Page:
Back in June, when I was about three weeks into my internship at the Yukon Human Rights Commission, my brother and parents came up to visit me for a few days. As we were driving South toward British Columbia in a rental car there was a momentary lull in our conversation and my dad asked me, “So what exactly is it that the Yukon Human Rights Commission does?”
This question caught me off guard. I think I had assumed that the answer was on some level self-evident — it advances human rights in the Yukon, provides a forum for contesting instances of discrimination, and so on. In my attempt to give a thorough and accurate answer, though, I soon found myself launching into a description of the minutia of Canadian human rights law. I talked about the evolution of our understanding of discrimination, and the legal tests that we use to identify it. I outlined the duty to accommodate to the point of undue hardship, and several more legal tests relating to that. Finally, I began to ramble about how this might theoretically all be used to challenge the government for failing to provide adequate care to mentally ill prisoners.
When I finally stopped talking, the car once again fell silent. I suspect I lost my audience (or at least their interest) somewhere near the beginning.
A couple of weeks ago, I found myself confronted once again with the challenge of explaining human rights work in a simple yet accurate way. I was asked to make an hour-long presentation about human rights in the Yukon for a group of students who were participating in a summer program aimed at equipping persons with disabilities with general employability skills. As I prepared for the presentation, my co-workers at the Commission suggested that I should try to explain the Yukon Human Rights Act and the role of the Human Rights Commission in non-technical terms, with an emphasis on disability rights as they relate to employment.
This time around, I decided to start out by talking about the principles that I think underlie the Yukon Human Rights Act. At its most fundamental level, I think that Canada’s various federal, provincial, and territorial human rights legislation is about fairness and equality. It is unfair that a woman should lose her job simply because she has become pregnant. It is unfair that a person should be treated unfavourably on account of their race. And it is also unfair that a person should be denied a job opportunity because they have a disability that an employer could accommodate without experiencing undue hardship.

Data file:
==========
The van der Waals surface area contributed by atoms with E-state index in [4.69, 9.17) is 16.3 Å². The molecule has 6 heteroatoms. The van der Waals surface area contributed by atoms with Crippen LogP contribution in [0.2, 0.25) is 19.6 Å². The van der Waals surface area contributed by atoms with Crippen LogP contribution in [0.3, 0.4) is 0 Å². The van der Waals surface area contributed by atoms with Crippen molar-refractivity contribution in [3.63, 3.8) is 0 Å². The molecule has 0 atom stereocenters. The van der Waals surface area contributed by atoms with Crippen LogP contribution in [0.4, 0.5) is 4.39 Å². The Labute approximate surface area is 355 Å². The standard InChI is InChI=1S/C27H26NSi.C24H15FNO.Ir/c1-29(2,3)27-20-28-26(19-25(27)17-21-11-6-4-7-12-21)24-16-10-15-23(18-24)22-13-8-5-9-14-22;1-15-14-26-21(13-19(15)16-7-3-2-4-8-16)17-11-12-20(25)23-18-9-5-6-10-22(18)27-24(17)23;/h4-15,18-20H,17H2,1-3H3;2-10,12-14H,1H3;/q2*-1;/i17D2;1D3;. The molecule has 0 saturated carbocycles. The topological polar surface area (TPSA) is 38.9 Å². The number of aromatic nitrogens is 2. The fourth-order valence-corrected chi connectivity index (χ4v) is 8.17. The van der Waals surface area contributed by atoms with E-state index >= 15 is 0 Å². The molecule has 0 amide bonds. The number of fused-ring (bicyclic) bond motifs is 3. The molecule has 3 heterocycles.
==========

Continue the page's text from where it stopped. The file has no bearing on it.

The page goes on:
These truths are about fairness, and they are also about equality. From this perspective, accommodating a person’s difference is not about giving that person special privileges, but rather, it’s about creating a level playing field. I think that this goal of creating a level playing field, and of enabling all people to participate equally is one of the most fundamental, and most powerful values of our society. Through legislation like the Yukon Human Rights Act and institutions such as the Human Rights Commission we acknowledge that when people are excluded, harassed, or otherwise wrongfully disadvantaged it’s not just them that lose out. Rather, their entire community suffers the loss of what they could otherwise contribute.
Because we do not always succeed in living up to these values, we need open and accessible public forums like the Yukon Human Rights Commission which remind and encourage us to keep working towards realizing these shared goals in meaningful ways.
I also found time to touch upon more practical things, like the complaint process, and our phone number. In the end, I hope that my presentation left the audience more aware of their rights, and more confident in the ability of our institutions to come to their aid should they ever need that kind of support.
On the whole, I think I did a did a better job of conveying what the Human Rights Commission is all about this time around.
…and now for some totally unrelated photos of the author loving the Yukon: